hooking a golf ball on purpose


hooking a golf ball on purpose

When we want to hook the ball intentionally, I always suggest making adjustments in your set up position rather than adjustments in your golf swing. So long as your swing is relatively on plane, this is almost always the easier way to go.

We know that in order to impart hook spin, which will cause the ball to curve to the left, the club face needs to be closed, or pointed to the left, relative to the path that the club is traveling on at impact. Anytime we are looking to impart side spin on the ball, we need to recognize that our less lofted clubs will do a better job than our more lofted clubs. For example, it’s easier to hook a 3 wood than a sand wedge.

It will take a little bit of practice on the range before you can consistently control your hook. Try laying the club down behind the ball in a position with the club face closed, for example with the grooves of the club pointed toward our right heel or shoulder. Now take your normal grip and stance. It should feel like the club is twisted in your hands, but your grip itself does not change. The more closed the club face is, the more it will hook. As an additional effect, we are also taking loft off the club, so expect shots to fly lower. Clearly if we swing with the club in this position while aiming straight at a particular target, the shot will start to the left, then curve more to the left.

Try hitting a few shots on the driving range like this knowing you are going to miss your target. Take note as to where the ball starts and how much it curves. Once we recognize how far to the left these shots are ending up, we will need to adjust our alignment accordingly to the right. When done correctly, our stance will be aligned well to the right of the target, and the shot will start right of the target, hooking to the left and ending up at the target. The goal is to make exactly the same golf swing as you always do, but with some of the parameters changed at set up.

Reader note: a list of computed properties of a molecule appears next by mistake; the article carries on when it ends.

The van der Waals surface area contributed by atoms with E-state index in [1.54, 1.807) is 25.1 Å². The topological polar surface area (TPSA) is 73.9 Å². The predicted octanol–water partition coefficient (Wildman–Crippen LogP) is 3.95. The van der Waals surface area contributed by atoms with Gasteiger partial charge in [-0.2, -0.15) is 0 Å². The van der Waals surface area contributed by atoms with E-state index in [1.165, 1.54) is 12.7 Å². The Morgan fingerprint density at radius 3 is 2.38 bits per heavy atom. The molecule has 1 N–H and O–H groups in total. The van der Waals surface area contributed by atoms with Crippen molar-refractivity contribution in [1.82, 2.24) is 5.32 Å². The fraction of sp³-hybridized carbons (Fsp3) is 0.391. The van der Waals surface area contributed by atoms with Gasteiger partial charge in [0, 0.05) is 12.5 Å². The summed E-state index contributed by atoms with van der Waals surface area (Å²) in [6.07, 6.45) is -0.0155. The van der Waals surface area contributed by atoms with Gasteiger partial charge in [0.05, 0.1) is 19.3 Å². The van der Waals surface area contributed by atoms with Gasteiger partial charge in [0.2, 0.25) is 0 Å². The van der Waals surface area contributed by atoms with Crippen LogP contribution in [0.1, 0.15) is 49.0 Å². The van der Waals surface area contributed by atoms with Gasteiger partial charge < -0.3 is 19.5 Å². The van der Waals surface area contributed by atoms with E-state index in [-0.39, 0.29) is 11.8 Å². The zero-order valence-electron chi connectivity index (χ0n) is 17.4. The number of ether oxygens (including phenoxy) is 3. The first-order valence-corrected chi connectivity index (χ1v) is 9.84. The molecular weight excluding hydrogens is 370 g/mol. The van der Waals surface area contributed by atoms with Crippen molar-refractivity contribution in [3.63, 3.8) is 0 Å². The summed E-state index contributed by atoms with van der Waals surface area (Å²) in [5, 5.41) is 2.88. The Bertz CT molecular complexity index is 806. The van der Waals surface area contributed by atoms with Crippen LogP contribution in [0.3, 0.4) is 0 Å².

Intentional hooks will tend to travel somewhat longer distances because we are taking loft off of the club face. They will also tend to have less back spin and run out more when they hit the ground. You should practice this with various clubs in your bag, as each will behave slightly differently.

In summary, in order to hook the ball, we need to establish a club face position that is closed, or pointed to the left relative to the path that the club is traveling on at impact. Lay the club down in a closed position before taking your normal grip. It should feel like the club is twisted in your hands, but everything else is exactly as normal. Practice some shots on the range, taking note as to how far to the left the ball starts and finishes. You’ll need to account for this and aim accordingly to the right in order for the ball to finish at your target. I suggest practicing with all of your clubs because they will behave differently based on the loft they each present.